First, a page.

Editor's note: This week, we feature guest blogger Dr. Joseph Moldover, a clinical psychologist with a private practice in Wellesley, MA. Read his full bio below.
Uncertainty is one thing that is guaranteed to create anxiety. Uncertainty can come from several different places for parents who find out that their child is struggling with executive function challenges. Let's explore 3 main concerns I commonly hear from parents I work with - and 3 ways to address those worries.
Worry #1: “Will people understand that my child has a real issue, or will they think that he/she is just lazy/unmotivated/untalented?”
It’s a fair question, because many people don’t know what executive functioning means. Plenty of people don’t really trust it as a concept; even some educators and mental health professionals can make the mistake of thinking that executive functioning is a catch-all phrase that means everything and nothing at all.
Worry #2: “Is this really about executive functioning, or is there a lot more here for me to be concerned about?”
Just like the first issue, it’s sometimes a fair question. Sometimes executive function deficits are free-standing problems, but they can also be part of a much bigger picture. Children and adolescents with psychiatric disorders, autism spectrum disorders, language disorders, and global developmental delays all commonly present with executive functioning problems.
Worry #3: “What do I do about this? Is there a way of addressing my child’s executive function challenges (other than my standing over him/her every minute of every day)?”
Again, just because a thought causes anxiety doesn’t mean that it’s not reasonable! Many educational programs which are wonderful for academic skill deficits (such as problems doing math calculations or reading grade-level material) offer little for the child who has intact or advanced skills but can’t independently harness them.
One of my first graduate school professors had a saying: “Activity is the antidote to anxiety.” In other words, while uncertainty lends itself to anxiety, taking action alleviates it. Are there ways that you can address the above concerns? There are, and in so doing you will be both helping your child and addressing your own anxiety. Here are three ways to take action.
Action item 1: Education and Advocacy
Learn about executive function challenges and how they play out in a child’s day-to-day life. Check out the resources tab on this website as well as the many blog articles available here and don’t keep them to yourself; make sure that the other adults in your child’s life – family, teachers, tutors – understand what you’re dealing with.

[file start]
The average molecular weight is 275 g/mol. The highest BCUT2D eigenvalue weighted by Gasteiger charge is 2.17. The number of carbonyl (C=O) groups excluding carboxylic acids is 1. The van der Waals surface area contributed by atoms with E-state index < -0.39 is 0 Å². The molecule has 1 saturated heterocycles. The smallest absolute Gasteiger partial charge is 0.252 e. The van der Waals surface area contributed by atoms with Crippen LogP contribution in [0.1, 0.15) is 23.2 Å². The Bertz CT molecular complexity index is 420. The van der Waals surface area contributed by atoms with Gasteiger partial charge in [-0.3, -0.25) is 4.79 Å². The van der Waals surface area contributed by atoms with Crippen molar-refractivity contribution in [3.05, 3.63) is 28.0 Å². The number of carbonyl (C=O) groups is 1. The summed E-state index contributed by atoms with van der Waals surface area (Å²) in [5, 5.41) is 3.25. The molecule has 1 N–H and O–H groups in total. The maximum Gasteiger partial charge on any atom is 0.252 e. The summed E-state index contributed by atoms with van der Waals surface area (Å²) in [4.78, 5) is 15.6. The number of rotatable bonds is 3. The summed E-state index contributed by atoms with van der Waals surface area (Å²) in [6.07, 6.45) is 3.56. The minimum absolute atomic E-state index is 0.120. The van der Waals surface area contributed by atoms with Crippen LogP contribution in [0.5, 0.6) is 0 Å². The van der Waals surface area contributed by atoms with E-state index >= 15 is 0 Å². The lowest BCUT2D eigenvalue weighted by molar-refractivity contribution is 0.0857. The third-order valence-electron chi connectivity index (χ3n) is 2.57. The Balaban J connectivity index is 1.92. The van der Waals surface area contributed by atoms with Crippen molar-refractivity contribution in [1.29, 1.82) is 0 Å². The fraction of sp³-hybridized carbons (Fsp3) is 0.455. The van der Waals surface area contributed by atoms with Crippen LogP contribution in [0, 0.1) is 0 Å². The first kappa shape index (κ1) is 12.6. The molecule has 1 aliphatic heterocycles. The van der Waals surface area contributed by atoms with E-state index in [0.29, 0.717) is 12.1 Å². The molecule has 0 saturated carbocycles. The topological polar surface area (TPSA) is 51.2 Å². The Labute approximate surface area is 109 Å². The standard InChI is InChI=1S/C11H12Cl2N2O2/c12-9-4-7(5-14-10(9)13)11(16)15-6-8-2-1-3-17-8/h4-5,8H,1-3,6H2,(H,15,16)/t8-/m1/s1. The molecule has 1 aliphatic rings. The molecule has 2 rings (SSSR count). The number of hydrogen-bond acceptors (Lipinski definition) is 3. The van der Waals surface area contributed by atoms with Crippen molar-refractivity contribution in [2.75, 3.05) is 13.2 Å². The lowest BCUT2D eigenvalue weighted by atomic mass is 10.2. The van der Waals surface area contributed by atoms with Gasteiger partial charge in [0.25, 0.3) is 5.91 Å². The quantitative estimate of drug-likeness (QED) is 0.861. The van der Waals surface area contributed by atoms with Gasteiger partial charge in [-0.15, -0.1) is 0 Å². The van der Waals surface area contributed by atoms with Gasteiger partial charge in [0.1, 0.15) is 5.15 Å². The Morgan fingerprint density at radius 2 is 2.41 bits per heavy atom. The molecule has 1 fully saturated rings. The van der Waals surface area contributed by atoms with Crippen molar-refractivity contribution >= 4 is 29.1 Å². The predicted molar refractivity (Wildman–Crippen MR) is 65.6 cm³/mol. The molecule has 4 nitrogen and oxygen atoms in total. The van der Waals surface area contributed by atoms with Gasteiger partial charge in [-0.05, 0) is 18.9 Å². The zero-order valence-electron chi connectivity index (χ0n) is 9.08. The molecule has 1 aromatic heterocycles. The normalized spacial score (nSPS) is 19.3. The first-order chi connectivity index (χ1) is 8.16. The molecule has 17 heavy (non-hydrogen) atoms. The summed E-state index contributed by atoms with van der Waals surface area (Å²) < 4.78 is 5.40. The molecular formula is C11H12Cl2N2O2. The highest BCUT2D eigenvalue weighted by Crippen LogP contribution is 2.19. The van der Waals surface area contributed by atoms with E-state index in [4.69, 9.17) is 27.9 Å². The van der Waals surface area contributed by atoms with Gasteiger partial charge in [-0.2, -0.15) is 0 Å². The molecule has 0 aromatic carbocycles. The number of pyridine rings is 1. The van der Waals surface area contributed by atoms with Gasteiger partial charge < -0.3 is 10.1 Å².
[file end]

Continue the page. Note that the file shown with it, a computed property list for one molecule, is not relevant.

Action item 2: Assessment
Teachers, tutors, and therapists are increasingly aware of executive function as a concept and are identifying red flags. There are some good screening tools out there, such as parent and teacher questionnaires. Nonetheless, in many cases a child identified as presenting with executive function challenges significant enough to require intervention should be seen for a neuropsychological evaluation by someone with pediatric experience in order to understand any larger context. Again, check out the resources tab to get started.
Action item 3: Intervention
You don’t have to be the executive in your child’s life. Executive functioning is a skill, and just because it’s not emerging on its own as quickly as one might wish does not mean that it can’t be cultivated. Take a look at a baseball field on the first day of little league. Sure, some kids are naturals. They see the coach swing the bat and they just “get it.” For many others, though, the skills that they need require more direct, explicit instruction – or, simply put, coaching. And, with good coaching, most of those kids can become perfectly competent players. The same is true here: your eight-year-old, or thirteen-year-old, or twenty-one-year-old with self-management challenges can be coached. They won’t learn by having you stand over them and tell them what to do, just as that little leaguer wouldn’t become a good player if his coach lets you pinch hit for him. But it can happen with good support - and if you’re reading this you’re already on your way to getting it.
Self-advocacy is a critical skill for all students to develop - especially so for students with learning differences. Take action and download our Self-Advocacy Checklist of specific skills that students need to be successful in school and beyond.
Dr. Joseph Moldover is a clinical psychologist with specialty training in developmental neuropsychology. He is board certified in clinical neuropsychology. Dr. Moldover specializes in developmental assessment and consultation for children, adolescents and young adults with autism spectrum disorders, learning disabilities, ADHD/ADD, and cognitive disabilities, as well as neurological and psychiatric challenges. His work focuses on building a complete understanding of an individual’s learning and behavior through the use of psychological and neuropsychological assessment techniques, psychotherapy, and school consultation. Follow Dr. Moldover on Facebook. Contact him at firstname.lastname@example.org.